First we discuss Homework S.
- 1 Bayesian Filtering Introduction
- 2 Prerequisites
- 3 Step One: Start with Initial Probabilities for State And Make a Prediction for Next Time Step
- 4 Step Two: Collect data, and evaluate probability density of the data
- 5 Step Three: Weight the densities above by the prior probabilities of being in each state
- 6 Step Four: Sum the weighted densities over the state
- 7 Step Five: Compute the Posterior Probability Mass Function for State Given the Measurement
- 8 Repeat Steps One through Five until the data is exhausted
- 9 Using the Bayesian Filtering Inspector Code
- 10 Homework
Bayesian Filtering Introduction
Here is the problem -- there is an open state (O) and closed state (C) and a stuck (inactivated) state (S). Transitions between these states happen like this
Transitions between O and S never happen (i.e. the probability is negligible) without C being an intermediary state. The observed current is zero in C and S and one in O. And there is noise. Transitions between C and S are invisible because there is no change in current. We want to estimate the transition probabilities. (The probabilities will depend upon the time step, but say the time step is fixed).
First generate some data which looks like.
The transition probabilities for this plot are
Probability(Stay in Open) = 0.95 Probability(Open --> Closed) = 0.05 Probability(Open --> Stuck/Inactive) = 0.00 Probability(Closed --> Open) = 0.10 Probability(Stay in Closed) = 0.85 Probability(Closed --> Stuck) = 0.05 Probability(Stuck --> Open) = 0.00 Probability(Stuck -- Closed) = 0.003 Probability(Stay in Stuck) = 0.997
There are nine parameters here, but there is a constraint that each block add to 1, so we only have 6 parameter to estimate. Moreover we might know that transition between open and stuck never happen, so there would only be 4 parameters to estimate.
Thus the likelihood function is a function from four parameters to one value (likelihood). Too many to plot. Let's say we know the probabilities of going back and forth between open and closed. Thus we need only know the probabilities of going back and forth between closed and stuck (the invisible transitions).
We are going to compute the likelihood as we vary
P(Stuck --> Closed) from 0.001 to 0.010 P(Closed --> Stuck) from 0.01 to 0.12
Actually, the way I wrote the program it computes
P(Stuck --> Closed) from 0.001 to 0.010 P(Stay in Closed) from 0.01 to 0.12
The two are equivalent because P(Closed --> Open) is correctly known and the three "from Closed" probabilities add to 1.
Here are what it looks like:
And with two different seeds:
I was concerned about the first plot, until I plotted the next two. Then I realized that the algorithm tries to estimate the probabilities of relatively rare events based on a limited amount of data (5000 data points). The performance may not look great at first sight, but consider how subtle are the inferences that it is trying to make. The estimates are reasonably close ... at least within the ballpark. It would look better zoomed out. With a lot more data, one can expect the estimates to be much better.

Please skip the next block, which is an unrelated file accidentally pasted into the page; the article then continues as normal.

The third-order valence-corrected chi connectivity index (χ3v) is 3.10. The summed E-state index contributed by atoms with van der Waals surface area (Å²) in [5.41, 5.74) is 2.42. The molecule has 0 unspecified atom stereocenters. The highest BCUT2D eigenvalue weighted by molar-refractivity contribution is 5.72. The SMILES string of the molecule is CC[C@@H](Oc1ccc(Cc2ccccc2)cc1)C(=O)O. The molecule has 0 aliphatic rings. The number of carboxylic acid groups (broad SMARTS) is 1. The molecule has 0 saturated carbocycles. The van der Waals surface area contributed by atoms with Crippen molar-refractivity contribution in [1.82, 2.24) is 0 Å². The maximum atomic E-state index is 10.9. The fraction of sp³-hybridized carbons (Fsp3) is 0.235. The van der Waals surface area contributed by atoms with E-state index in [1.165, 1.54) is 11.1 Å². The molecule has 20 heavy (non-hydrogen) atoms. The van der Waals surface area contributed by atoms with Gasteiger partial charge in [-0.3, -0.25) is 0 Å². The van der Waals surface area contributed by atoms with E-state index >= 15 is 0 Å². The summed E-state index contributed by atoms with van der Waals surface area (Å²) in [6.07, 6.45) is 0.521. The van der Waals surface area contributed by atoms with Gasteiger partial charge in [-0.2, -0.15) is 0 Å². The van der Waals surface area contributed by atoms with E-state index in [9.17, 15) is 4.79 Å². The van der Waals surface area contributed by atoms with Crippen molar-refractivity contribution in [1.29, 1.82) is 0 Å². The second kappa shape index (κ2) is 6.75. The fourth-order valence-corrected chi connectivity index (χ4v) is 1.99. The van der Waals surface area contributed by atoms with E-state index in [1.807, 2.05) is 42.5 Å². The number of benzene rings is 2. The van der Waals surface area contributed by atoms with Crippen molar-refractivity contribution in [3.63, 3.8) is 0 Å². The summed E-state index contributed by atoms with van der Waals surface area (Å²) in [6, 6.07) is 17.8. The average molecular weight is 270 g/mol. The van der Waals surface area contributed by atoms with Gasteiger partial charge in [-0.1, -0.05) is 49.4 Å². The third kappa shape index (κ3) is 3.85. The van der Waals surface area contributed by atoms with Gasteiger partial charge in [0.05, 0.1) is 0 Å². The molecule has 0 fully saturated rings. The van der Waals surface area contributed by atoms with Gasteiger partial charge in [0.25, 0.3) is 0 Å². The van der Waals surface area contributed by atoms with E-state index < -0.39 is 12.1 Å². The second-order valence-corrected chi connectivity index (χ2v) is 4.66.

The purpose of the lecture is to present the Bayesian filtering algorithm.
- You need to know (or guess) initial probabilities for each state. For example say we assume with certainty that the channel starts open. Then P(X0 is Open) = 1, P(X0 is Closed) = 0, P(X) is Stuck) = 0.
- You need guesses for the transition probabilities: p_ij is the probability of going to state j, assuming you start in state i. The likelihood function of interest is a function of these transition probabilities. You calculate the value of this function at your guesses, then tweak your guesses to maximize likelihood.
- You need to know (or guess) the probability density function for the data given that you are in each state. For example, in the code, densities are Gaussian, the means are (1,0,0) for (open, closed, stuck) and the standard deviation for all is 0.01. In this case the means for open and closed/stuck are separated by 100 standard deviations -- you assume essentially no measurement noise.
- You need the data.
Step One: Start with Initial Probabilities for State And Make a Prediction for Next Time Step
For example, the predicted probability that you are in CLOSED after the first time step (but before more information is gathered) is
- Probability that you start OPEN times probability that you transition from OPEN to CLOSED
- PLUS Probability that you start CLOSED times probability that you stay CLOSED
- PLUS Probability that you start STUCK times probability you transition from STUCK TO CLOSED
Same formula for the other states (OPEN AND STUCK).
Step Two: Collect data, and evaluate probability density of the data
You are computing P(data|state) for each value of state and the one data point.
Step Three: Weight the densities above by the prior probabilities of being in each state
You are computing, for each state, P(data|state)*P(state), where P(data|state) was computed in step 2, and P(state) was computed in step 1.
Step Four: Sum the weighted densities over the state
This sum is the marginal likelihood. As this step is repeated, the likelihood is the product of all marginal likelihoods. (Actually the log-likelihood is usually computed as the sum of the logs of the marginal likelihoods).
Step Five: Compute the Posterior Probability Mass Function for State Given the Measurement
This is done by normalizing (dividing) the weighted densities by the marginal likelihood: P(data|state)*P(state)/MarginalLikelihood. This is Bayes Rule giving a new Probability Mass Function for State (i.e. its a function of state). This now replaces the initial Probability Mass Function.